On 25th July 2019 the Bishop of St Albans asked the Government “what steps they are taking to help those areas affected by the latest outbreak of Ebola which has been declared a Public Health Emergency of International Concern by the World Health Organization”. He then asked a follow-up question:
The Lord Bishop of St Albans: My Lords, I thank the noble Baroness for her Answer and, indeed, for the money that has been made available. One of the most effective ways of rolling out preventative health education is to use local indigenous leadership. In 2015, Christian Aid and other charities recommended that NGOs should engage with local faith leaders for this purpose. Are Her Majesty’s Government following this advice? Secondly, with daily flights between DRC and Europe, given the highly infectious nature of this disease, will she explain to the House the steps that are being taken for our own domestic preparedness?
Baroness Sugg: I agree with the right reverend Prelate on the importance of getting education on this out, and community engagement remains one of the most important factors that will help in any outbreak. Strengthening this aspect of the response is a key part of the ongoing reset which the UK and other partners have pushed for. The response is increasingly working with religious leaders to help foster community trust and ownership and, on top of our wider support, we are funding anthropological research into community dynamics, which is working with faith leaders.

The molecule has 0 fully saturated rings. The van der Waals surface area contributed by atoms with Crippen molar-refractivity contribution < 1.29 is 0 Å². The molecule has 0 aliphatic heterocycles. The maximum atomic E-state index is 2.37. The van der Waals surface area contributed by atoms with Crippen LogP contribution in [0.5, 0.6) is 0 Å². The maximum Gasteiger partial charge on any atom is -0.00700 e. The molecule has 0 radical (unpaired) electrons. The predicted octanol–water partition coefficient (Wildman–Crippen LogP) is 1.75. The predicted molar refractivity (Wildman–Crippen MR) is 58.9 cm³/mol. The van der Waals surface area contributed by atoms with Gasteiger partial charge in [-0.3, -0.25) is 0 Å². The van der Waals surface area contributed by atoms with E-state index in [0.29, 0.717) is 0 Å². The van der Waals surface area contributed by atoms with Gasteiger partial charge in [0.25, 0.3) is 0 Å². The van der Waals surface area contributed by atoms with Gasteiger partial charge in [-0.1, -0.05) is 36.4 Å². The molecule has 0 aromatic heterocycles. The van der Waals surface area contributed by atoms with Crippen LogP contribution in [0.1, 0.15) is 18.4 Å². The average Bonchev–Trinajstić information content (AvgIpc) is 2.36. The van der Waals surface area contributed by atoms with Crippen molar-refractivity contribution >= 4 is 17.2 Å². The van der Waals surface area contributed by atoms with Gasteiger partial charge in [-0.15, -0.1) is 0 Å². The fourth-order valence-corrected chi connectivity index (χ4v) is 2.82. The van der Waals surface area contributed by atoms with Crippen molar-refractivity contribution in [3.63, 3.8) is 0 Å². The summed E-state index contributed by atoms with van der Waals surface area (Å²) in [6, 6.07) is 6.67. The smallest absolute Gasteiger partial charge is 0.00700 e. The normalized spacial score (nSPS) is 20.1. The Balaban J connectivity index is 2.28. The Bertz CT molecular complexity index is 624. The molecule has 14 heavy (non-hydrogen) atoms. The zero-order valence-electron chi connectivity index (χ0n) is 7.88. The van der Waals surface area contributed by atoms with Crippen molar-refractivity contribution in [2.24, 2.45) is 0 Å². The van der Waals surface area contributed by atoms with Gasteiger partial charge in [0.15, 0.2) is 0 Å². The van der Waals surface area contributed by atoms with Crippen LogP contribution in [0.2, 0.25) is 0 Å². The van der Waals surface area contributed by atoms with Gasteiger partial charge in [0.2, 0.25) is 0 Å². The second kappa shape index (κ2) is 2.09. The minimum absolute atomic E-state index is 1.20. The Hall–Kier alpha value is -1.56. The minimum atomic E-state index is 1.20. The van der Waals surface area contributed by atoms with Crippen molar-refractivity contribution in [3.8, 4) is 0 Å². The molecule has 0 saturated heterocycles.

On the right reverend Prelate’s second question, we do of course have screening at the airports in the affected areas, but the Civil Contingencies Secretariat in the Cabinet Office is co-ordinating the UK’s preparedness, working closely with the Department of Health and Social Care, the Department for Transport and UK Border Force. We manage a returning workers scheme: people who have travelled to the area register, and we monitor their health. We have the expertise to handle a case of Ebola in the UK, with two high-level isolation units. We undertake a risk assessment every two weeks and monitor the situation daily. The current assessment is that the risk to the UK is negligible to very low.